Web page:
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Threat actors found a new method to inject malicious code into websites. They are now using an abandoned WordPress plugin, Eval PHP.

The plugin is still available in the WordPress plugins repository and had approximately 4,000 malicious installations per day this month.

The Abandoned Plugin

Eval PHP enables site administrators to embed PHP code in WordPress site pages and posts. The embedded code will then run when the user opens the page in a browser.

This plugin was last updated a decade ago, but it is still available through the WordPress plugins repository.

Researchers at Sucuri spotted this malicious trend in April 2023. Cybercriminals discovered that through this plugin they can inject secretive backdoors into websites. And the trend is growing as the Eval PHP has now around 4,000 malicious downloads daily.

Cybercriminals Abusing an Abandoned WordPress Plugin for Malicious Code Injection


Using this method for code injection has a major advantage for hackers: they can use the plugin again and again. Threat actors can reinfect cleaned sites while the backdoor remains concealed.

The Malicious Code Injection

​Threat actors deploy an already-known payload that enables attackers to remotely execute code over the hacked site.

The code injection goes into the database, specifically into the ‘wp_posts’ table. In consequence, the attack is harder to detect, evading file integrity monitoring, server-side scans, etc.

To do that, the threat actors use a compromised or newly created administrator account to install Eval PHP, allowing them to insert PHP code into pages and posts of the breached site using [evalphp] shortcodes.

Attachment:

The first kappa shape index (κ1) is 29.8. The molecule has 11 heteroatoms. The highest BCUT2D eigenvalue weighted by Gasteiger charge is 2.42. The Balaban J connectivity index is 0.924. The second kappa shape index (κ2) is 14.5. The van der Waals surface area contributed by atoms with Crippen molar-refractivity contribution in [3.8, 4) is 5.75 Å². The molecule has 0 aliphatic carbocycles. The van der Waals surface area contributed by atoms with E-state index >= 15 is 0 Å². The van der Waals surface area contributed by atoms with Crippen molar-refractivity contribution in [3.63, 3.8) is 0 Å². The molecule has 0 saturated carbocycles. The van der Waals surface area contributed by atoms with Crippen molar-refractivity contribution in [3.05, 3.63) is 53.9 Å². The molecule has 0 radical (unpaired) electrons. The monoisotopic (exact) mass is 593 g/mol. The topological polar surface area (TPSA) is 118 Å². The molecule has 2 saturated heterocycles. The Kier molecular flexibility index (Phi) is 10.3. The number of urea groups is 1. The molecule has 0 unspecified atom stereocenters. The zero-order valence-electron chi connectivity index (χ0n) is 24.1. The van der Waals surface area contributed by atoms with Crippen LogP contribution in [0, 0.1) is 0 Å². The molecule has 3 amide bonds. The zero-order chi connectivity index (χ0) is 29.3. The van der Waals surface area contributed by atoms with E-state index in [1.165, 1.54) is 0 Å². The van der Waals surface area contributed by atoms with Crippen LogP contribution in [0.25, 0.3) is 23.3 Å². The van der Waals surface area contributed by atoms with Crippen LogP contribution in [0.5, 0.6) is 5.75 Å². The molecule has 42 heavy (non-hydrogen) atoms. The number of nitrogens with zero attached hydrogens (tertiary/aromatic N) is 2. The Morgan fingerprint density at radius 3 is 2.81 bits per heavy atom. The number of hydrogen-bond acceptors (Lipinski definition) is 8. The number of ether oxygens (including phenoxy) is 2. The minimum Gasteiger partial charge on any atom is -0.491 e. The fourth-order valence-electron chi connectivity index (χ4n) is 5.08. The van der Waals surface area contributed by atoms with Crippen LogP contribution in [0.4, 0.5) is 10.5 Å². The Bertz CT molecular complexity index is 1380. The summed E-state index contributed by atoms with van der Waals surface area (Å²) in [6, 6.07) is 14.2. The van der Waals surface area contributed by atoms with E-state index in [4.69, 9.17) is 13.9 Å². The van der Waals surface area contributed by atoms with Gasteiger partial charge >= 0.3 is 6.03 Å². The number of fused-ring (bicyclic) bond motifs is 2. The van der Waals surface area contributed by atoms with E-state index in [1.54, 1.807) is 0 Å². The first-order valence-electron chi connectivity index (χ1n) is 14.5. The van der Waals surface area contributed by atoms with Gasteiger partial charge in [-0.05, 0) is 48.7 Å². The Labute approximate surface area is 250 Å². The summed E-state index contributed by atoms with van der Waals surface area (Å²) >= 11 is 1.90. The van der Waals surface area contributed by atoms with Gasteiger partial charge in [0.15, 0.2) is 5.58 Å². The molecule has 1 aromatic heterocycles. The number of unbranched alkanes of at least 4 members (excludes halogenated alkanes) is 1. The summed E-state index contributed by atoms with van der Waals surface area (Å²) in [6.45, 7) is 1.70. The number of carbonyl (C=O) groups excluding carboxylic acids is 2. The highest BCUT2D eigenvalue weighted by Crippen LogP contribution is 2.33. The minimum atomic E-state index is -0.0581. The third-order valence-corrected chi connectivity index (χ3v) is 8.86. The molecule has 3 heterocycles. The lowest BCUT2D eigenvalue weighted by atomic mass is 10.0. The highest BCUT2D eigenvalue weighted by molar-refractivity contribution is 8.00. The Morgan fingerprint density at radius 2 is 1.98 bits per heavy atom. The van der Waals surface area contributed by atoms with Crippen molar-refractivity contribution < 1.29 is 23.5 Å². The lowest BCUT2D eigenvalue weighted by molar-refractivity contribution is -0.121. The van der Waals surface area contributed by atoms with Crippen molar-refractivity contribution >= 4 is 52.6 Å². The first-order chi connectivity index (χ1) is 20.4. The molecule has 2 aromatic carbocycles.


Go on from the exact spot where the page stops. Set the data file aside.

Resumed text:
​When the cod runs, the backdoor is dropped in the site root. The name of the backdoor can be “3e9c0ca6bbe9.php” or any other name, depending on the attack.

Several different IP addresses cause the malicious Eval PHP plugin installations:,,

To further evade detection, the code injection uses cookies and GET requests for C2 communication, instead of POST.

Moreover, the malicious [evalphp] shortcodes are planted in saved drafts hidden in the SQL dump of the “wp_posts” table and not on published posts. This is still enough to execute the code that injects the backdoor into the website’s database.


Protection Measures

Eval PHP is not the only old plugin that hackers can abuse. So, website owners are advised to remove outdated and neglected plugins that can become a security risk.

Further protection measures include employing a web application firewall, protecting admin panels, and maintaining a current WordPress installation. All these pieces of advice are met to enhance cybersecurity until the individuals in charge of overseeing the WordPress plugin repository remove the plugin.

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Author Profile

Andreea Chebac

Digital Content Creator

Andreea is a digital content creator within Heimdal® with a great belief in the educational power of content. A literature-born cybersecurity enthusiast (through all those SF novels…), she loves to bring her ONG, cultural, and media background to this job.

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